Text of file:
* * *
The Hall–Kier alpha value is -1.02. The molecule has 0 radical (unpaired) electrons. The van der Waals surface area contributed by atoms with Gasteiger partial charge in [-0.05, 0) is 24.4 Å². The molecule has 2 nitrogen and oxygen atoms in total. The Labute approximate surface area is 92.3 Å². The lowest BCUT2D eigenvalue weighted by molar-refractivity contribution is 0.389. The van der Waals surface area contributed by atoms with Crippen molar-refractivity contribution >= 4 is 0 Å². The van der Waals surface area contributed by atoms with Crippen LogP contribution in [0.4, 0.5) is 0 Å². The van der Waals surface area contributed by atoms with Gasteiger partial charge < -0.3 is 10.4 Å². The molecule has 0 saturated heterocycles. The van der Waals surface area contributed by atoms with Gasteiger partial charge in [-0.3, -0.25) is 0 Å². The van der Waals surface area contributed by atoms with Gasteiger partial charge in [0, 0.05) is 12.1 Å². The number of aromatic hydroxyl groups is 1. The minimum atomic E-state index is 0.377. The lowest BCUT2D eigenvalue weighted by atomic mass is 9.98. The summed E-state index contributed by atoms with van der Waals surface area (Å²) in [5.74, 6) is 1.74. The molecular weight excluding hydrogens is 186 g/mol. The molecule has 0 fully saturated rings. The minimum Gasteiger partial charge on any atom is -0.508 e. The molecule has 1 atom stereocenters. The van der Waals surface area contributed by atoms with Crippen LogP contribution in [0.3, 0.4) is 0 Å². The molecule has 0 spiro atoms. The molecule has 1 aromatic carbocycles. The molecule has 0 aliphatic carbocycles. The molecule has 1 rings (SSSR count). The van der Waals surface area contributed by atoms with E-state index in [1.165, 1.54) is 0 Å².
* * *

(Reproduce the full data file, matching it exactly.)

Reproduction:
The Hall–Kier alpha value is -1.02. The molecule has 0 radical (unpaired) electrons. The van der Waals surface area contributed by atoms with Gasteiger partial charge in [-0.05, 0) is 24.4 Å². The molecule has 2 nitrogen and oxygen atoms in total. The Labute approximate surface area is 92.3 Å². The lowest BCUT2D eigenvalue weighted by molar-refractivity contribution is 0.389. The van der Waals surface area contributed by atoms with Crippen molar-refractivity contribution >= 4 is 0 Å². The van der Waals surface area contributed by atoms with Crippen LogP contribution in [0.4, 0.5) is 0 Å². The van der Waals surface area contributed by atoms with Gasteiger partial charge < -0.3 is 10.4 Å². The molecule has 0 saturated heterocycles. The van der Waals surface area contributed by atoms with Gasteiger partial charge in [-0.3, -0.25) is 0 Å². The van der Waals surface area contributed by atoms with Gasteiger partial charge in [0, 0.05) is 12.1 Å². The number of aromatic hydroxyl groups is 1. The minimum atomic E-state index is 0.377. The lowest BCUT2D eigenvalue weighted by atomic mass is 9.98. The summed E-state index contributed by atoms with van der Waals surface area (Å²) in [5.74, 6) is 1.74. The molecular weight excluding hydrogens is 186 g/mol. The molecule has 0 fully saturated rings. The minimum Gasteiger partial charge on any atom is -0.508 e. The molecule has 1 atom stereocenters. The van der Waals surface area contributed by atoms with Crippen LogP contribution in [0.3, 0.4) is 0 Å². The molecule has 0 spiro atoms. The molecule has 1 aromatic carbocycles. The molecule has 0 aliphatic carbocycles. The molecule has 1 rings (SSSR count). The van der Waals surface area contributed by atoms with E-state index in [1.165, 1.54) is 0 Å².